“I’m too busy in meetings to be a leader…I spend most of my time in the trenches. Managing the people part of the process hasn’t been my highest priority.”
During a leadership training workshop with a team of middle managers last week, Carol and I heard this statement among many others, about how workloads can overshadow the people part of leadership.
It’s true there’s probably lots of work to do.
It’s also true that many middle managers have never been trained on how to communicate and lead a team. They may be good at getting the work done, but if they haven’t learned how to utilize their team, they will be stuck down in the trenches forever…doing all the work on their own.
During our High-Performance Leadership workshop, we teach leaders who work with teams to work in four areas when managing their people process. The goal is to empower them to do better, be better, and most importantly become an effective part of getting the work done.
Empowering your team is a huge part of the people process. Managing your team doesn’t stop or get put on the back burner when workloads get heavy. If you manage your people process using these four steps, you will decrease your own work load as you get better at empowerment.
Empowering your team is a huge part of the people process. Managing your team doesn’t stop or get put on the back burner when workloads get heavy. If you manage your people process using these four steps, you will decrease your own work load as you get better at empowerment. For middle managers, this is probably the toughest part of managing a team…especially if they didn’t come up under a leader who managed this way.
Empowerment is about encouraging your team to use their creative talents when situations arise that fall outside normal processes or metrics. Empowering your employees to handle issues outside the norm, without having to get your permission, enables them to take control of the situation and come to a favorable outcome for the company and or the customer.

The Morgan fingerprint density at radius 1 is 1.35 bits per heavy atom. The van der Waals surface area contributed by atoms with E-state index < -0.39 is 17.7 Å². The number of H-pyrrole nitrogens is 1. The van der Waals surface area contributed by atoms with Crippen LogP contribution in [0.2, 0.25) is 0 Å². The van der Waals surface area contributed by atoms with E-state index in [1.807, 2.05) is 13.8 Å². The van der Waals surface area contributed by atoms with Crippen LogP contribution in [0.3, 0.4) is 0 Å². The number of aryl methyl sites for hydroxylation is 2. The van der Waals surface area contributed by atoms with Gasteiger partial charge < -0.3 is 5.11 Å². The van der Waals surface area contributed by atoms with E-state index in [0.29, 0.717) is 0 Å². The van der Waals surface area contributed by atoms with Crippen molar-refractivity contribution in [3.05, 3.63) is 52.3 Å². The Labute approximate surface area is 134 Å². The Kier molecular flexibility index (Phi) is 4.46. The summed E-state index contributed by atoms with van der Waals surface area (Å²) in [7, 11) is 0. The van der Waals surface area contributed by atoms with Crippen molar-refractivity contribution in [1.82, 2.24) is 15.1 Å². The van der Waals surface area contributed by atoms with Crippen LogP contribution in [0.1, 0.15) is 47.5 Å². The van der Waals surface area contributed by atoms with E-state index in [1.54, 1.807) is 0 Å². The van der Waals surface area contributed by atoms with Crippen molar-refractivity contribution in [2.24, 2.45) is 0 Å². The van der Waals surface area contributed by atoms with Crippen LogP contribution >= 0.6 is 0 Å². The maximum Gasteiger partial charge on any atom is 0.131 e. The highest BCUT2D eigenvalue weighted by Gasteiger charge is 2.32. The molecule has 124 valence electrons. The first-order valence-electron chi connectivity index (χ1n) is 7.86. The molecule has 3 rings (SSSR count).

Don’t worry…you don’t just wave a magic wand and empower your employees to make decisions on their own. They first must go through the Enhance, Enable and Engage process so that you, as the leader, can feel confident and trust them to make the right decisions.
Enhance: (Employee Development)
We see this as the first step in empowerment. You must enhance your team by sharing information and setting clear goals and objectives. Building the framework helps your team make better decisions when they understand the expectations.
Create consistent informational sharing situations like daily or weekly meetings in a relaxed environment. Discuss department & company goals and objectives so the team is aware. This keeps everyone on the same page.
Enable: (Empowerment Training)
Now that you have started to enhance your team with information, goals, and objectives, you start to move them into the enable quadrant. You are setting your team up for success by giving them the tools they need to enable them to make good sound decisions.
Hold sessions to role play and create situations to allow your team to step outside the box of procedures and metrics to handle a problem. Let them practice putting their empowerment skill to work in a controlled environment. This builds confidence and trust on their part, as well as yours.
Once your employees are ‘empowered’, it doesn’t mean the work ends…constant engagement is necessary to monitor and review successes and failures. When you create an environment that reviews both, analyzing the results of both the good and bad outcomes, you will help your team learn about what worked and what didn’t.
Celebrate both the successes and failures and use the outcomes as teaching experiences. Talk about the things that didn’t go as planned, and look at ways that might have changed the outcome. Remember, it should be okay to make mistakes if the employee used good sound decisions based on the goals and objectives.
Want to Learn More?
To learn more about the High-Performance Communication & High-Performance Leadership workshops, contact me. Many times, middle managers have been promoted from within, and they may have no formal communication or leadership experience. These workshops speak directly to building the foundation for your middle managers.